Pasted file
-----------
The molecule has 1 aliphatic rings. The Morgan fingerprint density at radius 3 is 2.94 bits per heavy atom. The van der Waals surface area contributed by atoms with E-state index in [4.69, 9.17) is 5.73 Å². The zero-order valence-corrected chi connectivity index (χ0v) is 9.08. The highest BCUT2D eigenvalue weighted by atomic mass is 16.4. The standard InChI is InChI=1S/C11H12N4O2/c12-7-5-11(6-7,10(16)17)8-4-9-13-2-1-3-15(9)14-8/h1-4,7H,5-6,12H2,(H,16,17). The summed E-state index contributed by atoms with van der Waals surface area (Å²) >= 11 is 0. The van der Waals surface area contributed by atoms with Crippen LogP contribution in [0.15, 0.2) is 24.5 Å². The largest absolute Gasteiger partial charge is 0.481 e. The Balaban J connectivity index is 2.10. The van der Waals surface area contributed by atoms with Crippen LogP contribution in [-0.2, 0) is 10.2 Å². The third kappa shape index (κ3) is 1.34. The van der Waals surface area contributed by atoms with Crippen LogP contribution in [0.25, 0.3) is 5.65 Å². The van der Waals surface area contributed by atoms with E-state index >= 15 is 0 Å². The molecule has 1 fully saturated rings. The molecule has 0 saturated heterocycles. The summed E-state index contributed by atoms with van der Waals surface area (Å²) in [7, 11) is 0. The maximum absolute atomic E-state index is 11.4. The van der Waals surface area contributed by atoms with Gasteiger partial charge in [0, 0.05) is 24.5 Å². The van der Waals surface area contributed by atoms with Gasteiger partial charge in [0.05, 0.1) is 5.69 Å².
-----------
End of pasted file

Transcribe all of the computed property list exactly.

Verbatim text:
The molecule has 1 aliphatic rings. The Morgan fingerprint density at radius 3 is 2.94 bits per heavy atom. The van der Waals surface area contributed by atoms with E-state index in [4.69, 9.17) is 5.73 Å². The zero-order valence-corrected chi connectivity index (χ0v) is 9.08. The highest BCUT2D eigenvalue weighted by atomic mass is 16.4. The standard InChI is InChI=1S/C11H12N4O2/c12-7-5-11(6-7,10(16)17)8-4-9-13-2-1-3-15(9)14-8/h1-4,7H,5-6,12H2,(H,16,17). The summed E-state index contributed by atoms with van der Waals surface area (Å²) >= 11 is 0. The van der Waals surface area contributed by atoms with Crippen LogP contribution in [0.15, 0.2) is 24.5 Å². The largest absolute Gasteiger partial charge is 0.481 e. The Balaban J connectivity index is 2.10. The van der Waals surface area contributed by atoms with Crippen LogP contribution in [-0.2, 0) is 10.2 Å². The third kappa shape index (κ3) is 1.34. The van der Waals surface area contributed by atoms with Crippen LogP contribution in [0.25, 0.3) is 5.65 Å². The van der Waals surface area contributed by atoms with E-state index >= 15 is 0 Å². The molecule has 1 fully saturated rings. The molecule has 0 saturated heterocycles. The summed E-state index contributed by atoms with van der Waals surface area (Å²) in [7, 11) is 0. The maximum absolute atomic E-state index is 11.4. The van der Waals surface area contributed by atoms with Gasteiger partial charge in [0, 0.05) is 24.5 Å². The van der Waals surface area contributed by atoms with Gasteiger partial charge in [0.05, 0.1) is 5.69 Å².